Wind, flowing water, and moving ice — all bring about changes in Earth’s surface, as do the plants, animals, and humans. Powered by the Sun, each of these ‘agents’ of geomorphic change has its unique set of processes through which it transforms landscapes and leaves its signature. The process–landform..
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3. Palaeogeomorphology
In order to fully understand the dynamics of any geomorphic system, it is important to have some knowledge of how that landscape developed through time. Archaeological, palaeoclimatological and palaeoecological datasets are often utilised to supplement geomorphological investigation..
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4 Planetary Geomorphology
High resolution data from planetary surfaces of solar system collected by satellites, landers and rovers are providing us with wide range of data to allow the identification of active and relict geomorphic features. Some of the landforms appear similar to those on earth, which have encouraged scientists..
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5. Biogeomorphology and Environmental Geomorphology
Biogeomorphology, as an interdisciplinary field, acts as the perfect coupling between the geomorphic and ecological components through feedbacks of differing strength and importance. Environmental management, on the other hand..
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6. Geoinformatics and Modelling
Geoinformatics is an integration of science and technology that deals with acquisition and manipulation of geographic data, transferring it into meaningful information using various analytical and visualization techniques, for making better decisions. With innovations in the field of remote sensing..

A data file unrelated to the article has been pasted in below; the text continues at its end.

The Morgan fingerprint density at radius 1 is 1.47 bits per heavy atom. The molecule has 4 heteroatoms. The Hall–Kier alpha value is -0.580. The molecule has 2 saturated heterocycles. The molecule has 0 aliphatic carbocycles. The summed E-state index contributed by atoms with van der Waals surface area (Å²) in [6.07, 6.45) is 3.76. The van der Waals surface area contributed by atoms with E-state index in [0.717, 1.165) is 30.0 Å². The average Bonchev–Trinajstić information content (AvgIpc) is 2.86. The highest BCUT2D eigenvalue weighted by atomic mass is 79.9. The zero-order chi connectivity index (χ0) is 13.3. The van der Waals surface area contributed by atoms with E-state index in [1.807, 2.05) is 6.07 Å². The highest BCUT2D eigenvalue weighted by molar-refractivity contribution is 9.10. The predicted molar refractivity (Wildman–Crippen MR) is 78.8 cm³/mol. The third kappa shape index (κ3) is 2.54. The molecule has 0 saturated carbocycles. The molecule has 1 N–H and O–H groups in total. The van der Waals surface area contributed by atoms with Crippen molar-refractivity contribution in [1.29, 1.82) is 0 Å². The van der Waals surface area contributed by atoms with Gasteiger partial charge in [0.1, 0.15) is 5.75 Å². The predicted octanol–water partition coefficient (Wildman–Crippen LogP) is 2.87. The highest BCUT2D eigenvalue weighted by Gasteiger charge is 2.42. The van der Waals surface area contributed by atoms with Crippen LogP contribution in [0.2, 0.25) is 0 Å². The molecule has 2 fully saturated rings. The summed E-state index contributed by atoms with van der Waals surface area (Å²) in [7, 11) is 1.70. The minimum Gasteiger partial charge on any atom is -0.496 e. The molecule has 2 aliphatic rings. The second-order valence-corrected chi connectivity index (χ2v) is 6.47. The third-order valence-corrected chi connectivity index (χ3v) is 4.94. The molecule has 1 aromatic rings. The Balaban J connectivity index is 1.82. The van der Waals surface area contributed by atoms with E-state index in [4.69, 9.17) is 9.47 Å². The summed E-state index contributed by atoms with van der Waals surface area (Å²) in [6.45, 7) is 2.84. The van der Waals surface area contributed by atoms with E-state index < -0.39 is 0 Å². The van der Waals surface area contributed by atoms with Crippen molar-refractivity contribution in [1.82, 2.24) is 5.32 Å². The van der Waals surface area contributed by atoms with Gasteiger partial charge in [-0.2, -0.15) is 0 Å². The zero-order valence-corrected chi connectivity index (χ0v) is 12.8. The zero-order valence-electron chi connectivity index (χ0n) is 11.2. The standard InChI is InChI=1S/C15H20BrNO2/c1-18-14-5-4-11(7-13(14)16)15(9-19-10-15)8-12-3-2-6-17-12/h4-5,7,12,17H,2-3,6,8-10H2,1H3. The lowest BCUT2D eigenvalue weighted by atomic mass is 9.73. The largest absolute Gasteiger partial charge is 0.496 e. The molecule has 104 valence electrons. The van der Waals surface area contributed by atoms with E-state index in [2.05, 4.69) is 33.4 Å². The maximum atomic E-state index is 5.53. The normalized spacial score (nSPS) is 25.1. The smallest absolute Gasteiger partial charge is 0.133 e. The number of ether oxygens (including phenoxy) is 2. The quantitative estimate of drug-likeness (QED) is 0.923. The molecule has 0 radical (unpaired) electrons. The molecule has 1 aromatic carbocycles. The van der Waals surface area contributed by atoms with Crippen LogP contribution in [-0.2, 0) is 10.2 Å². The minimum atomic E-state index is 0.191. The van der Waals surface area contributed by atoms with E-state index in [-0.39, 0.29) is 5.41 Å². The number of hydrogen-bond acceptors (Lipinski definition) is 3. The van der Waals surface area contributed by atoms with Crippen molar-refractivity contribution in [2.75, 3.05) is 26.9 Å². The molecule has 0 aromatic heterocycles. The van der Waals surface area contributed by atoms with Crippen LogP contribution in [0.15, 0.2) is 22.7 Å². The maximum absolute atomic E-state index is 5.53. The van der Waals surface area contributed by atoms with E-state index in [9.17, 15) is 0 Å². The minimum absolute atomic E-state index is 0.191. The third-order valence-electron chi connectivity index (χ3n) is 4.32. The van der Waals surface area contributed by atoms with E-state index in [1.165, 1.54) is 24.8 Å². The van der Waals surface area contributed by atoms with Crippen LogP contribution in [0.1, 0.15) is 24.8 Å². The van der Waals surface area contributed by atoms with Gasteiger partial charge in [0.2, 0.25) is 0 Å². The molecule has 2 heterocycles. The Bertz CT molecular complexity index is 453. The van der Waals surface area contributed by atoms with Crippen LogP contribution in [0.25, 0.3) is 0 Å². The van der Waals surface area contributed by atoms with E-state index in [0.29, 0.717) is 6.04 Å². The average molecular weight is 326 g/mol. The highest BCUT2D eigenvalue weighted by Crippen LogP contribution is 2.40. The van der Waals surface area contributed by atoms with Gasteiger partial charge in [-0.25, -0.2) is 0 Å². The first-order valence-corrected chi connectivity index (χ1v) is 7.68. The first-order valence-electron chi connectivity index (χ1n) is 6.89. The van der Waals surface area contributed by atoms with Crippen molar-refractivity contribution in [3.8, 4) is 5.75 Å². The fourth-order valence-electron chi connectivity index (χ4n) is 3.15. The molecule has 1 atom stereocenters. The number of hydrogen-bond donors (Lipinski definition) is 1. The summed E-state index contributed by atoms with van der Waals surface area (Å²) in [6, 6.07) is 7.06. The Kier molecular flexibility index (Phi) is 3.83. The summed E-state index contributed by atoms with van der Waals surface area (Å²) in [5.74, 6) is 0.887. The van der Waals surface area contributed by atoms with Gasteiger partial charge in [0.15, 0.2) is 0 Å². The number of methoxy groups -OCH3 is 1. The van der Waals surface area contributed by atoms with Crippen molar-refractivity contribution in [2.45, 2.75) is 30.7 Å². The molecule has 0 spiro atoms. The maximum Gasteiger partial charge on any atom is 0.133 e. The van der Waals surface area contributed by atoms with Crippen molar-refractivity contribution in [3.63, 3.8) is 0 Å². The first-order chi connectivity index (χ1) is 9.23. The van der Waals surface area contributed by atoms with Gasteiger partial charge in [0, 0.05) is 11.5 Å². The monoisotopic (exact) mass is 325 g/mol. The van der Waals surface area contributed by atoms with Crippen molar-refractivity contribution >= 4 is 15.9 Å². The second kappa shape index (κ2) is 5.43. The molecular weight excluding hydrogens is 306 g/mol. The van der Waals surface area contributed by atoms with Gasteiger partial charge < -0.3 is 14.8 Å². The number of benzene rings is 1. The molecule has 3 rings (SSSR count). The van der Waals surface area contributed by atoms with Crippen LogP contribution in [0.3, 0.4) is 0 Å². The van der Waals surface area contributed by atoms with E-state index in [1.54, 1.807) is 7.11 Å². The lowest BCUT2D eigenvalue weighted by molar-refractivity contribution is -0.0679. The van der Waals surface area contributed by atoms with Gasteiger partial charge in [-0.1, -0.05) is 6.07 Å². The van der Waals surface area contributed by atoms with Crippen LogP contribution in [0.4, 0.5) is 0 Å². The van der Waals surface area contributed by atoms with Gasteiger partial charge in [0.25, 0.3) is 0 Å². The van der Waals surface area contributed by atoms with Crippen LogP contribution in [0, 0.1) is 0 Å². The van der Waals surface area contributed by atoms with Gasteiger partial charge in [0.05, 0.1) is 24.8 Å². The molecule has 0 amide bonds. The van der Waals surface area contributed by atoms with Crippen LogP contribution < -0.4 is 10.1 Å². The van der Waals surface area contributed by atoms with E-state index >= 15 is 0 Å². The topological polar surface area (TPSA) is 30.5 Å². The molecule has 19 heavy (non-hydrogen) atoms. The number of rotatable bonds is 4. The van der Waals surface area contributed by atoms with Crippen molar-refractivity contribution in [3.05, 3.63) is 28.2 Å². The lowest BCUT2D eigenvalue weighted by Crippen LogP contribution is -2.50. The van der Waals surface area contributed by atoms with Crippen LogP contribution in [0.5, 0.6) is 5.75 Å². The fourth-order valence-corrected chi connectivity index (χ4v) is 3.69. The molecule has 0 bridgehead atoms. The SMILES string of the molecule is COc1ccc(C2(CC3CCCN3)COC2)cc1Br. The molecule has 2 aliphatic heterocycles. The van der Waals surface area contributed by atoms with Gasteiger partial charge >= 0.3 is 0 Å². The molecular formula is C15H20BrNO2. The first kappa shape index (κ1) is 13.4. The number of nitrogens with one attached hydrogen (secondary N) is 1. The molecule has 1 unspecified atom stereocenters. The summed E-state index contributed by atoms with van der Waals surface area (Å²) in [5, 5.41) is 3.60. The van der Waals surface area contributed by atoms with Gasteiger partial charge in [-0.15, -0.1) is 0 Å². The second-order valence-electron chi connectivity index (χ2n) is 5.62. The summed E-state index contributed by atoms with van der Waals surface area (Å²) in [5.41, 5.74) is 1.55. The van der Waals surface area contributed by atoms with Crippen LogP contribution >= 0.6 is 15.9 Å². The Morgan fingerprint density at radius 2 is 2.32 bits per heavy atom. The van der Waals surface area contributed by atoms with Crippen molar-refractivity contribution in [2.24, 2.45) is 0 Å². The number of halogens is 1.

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7. Urban Geomorphology
The changes caused by urbanisation results in feedback mechanisms that produce a variety of distortions and maladjustments in the land-water ecosystem, whereby man changes the environment in creating a new anthropogenic ‘cityscape’. Geomorphologists contribute..
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8. Geomorphology in Sustainable Resource Management and Planning
The role of geomorphological service in the sustainable management of natural resources has been less clearly elaborated as a focus area for geomorphology but has immense importance, especially in a multi-disciplinary mode of research..
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9. Geomorphosites and Geotourism
Geologic or geomorphologic elements of nature can qualify as geomorphosites, if they are worthy of being conserved as a natural heritage. Many of these sites are already modified, damaged or partially destroyed by human impacts. The new interest of the scientific community for these..
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10. Anthropogenic Geomorphology
Considering the profound and large-scale changes the humankind has made on the landforms and land-forming processes world over since the Twentieth Century, a new sub- discipline of geomorphology, termed ’Anthropogenic Geomorphology’, has been proposed..
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11. Geomorphology of Extreme Events
The magnitude-frequency concept in geomorphology helps to explain the non-linear dynamics of geomorphic systems. Occurrence of high-magnitude events like extreme rainfall, tsunamis, catastrophic landslides, etc., are rare but significant events, which the scientific community..